Delayed links and reviews for this week, since I was away for the weekend (my sister got married!)
- Fine Books Blog starts a new series of short interviews with young booksellers by profiling Teri Osborn of William Reese Company.
- Jen Howard covers last week's ARL annual meeting.
- An important post from Dan Gregory on the Between the Covers blog, "The Closing of the American Bookstore."
- David Twiston Davies writes in the Telegraph about his decision to sell his book collection at auction.
- James Shapiro has an essay in the NYTimes about "Anonymous," Roland Emmerich's soon-to-open movie about the Shakespeare "authorship controversy."
- From Steve Ferguson at Princeton, Digitizing the Lapidus Collection, announcing digital versions of more than 150 books and pamphlets on liberty and the American Revolution.
- Nigel Farndale writes in the Telegraph about bookshelf-browsing and "showing-off" books.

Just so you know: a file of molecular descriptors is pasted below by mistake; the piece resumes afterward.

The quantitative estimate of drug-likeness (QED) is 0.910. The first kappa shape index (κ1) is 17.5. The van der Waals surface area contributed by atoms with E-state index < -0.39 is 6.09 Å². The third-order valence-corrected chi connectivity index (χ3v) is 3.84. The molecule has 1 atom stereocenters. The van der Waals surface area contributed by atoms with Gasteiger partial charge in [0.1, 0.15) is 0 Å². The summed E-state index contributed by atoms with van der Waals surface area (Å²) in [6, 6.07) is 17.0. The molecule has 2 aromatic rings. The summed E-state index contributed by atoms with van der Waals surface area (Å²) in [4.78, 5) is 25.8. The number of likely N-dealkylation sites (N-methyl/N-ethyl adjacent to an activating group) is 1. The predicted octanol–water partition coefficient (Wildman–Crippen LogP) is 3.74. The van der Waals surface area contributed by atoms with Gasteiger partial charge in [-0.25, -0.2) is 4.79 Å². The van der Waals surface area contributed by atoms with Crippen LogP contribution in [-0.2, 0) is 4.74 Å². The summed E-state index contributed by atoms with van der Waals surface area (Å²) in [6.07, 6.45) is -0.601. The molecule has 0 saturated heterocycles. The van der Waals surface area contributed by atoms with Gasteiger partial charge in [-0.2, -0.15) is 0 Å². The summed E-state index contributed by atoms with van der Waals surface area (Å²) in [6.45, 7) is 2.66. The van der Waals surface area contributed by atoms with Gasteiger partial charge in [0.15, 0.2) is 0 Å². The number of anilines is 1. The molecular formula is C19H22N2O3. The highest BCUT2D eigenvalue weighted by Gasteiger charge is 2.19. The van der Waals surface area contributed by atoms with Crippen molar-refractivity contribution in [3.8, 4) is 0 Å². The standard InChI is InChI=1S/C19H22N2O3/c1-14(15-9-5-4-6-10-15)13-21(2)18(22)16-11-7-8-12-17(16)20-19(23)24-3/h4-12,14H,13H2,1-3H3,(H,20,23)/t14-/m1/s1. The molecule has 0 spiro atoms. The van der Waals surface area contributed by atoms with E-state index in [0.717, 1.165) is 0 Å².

- Missed from last weekend (and a must-read): Alexandra Horowitz asks in the NYTimes "Will the E-Book Kill the Footnote?"
- Jen Howard writes for the CHE on authors' fears about what happens when their goes online.
- The Digital Public Library of America's website is now live.
- From the NYTimes, a look at how Amazon's now cutting out publishers and working directly with authors.
- Candice Millard talked to NPR about her new book Destiny of the Republic.
- Over at The Collation, Carrie Smith covers the great Tonson/Walker dispute over Shakespeare copyrights.
- Stephen Greenblatt's The Swerve; review by Troy Jollimore for CSM.
- Three recent books on books in 18th-century Britain; review by Richard Sher at Reviews in History.
- Lawrence Wechsler's Uncanny Valley; review by David Ulin in the LATimes.
- Denise Gigante's The Keats Brothers; review by Christopher Benfey in the NYTimes.
- Jon Paul Stevens' Five Chiefs; review by Jim Newton in the LATimes.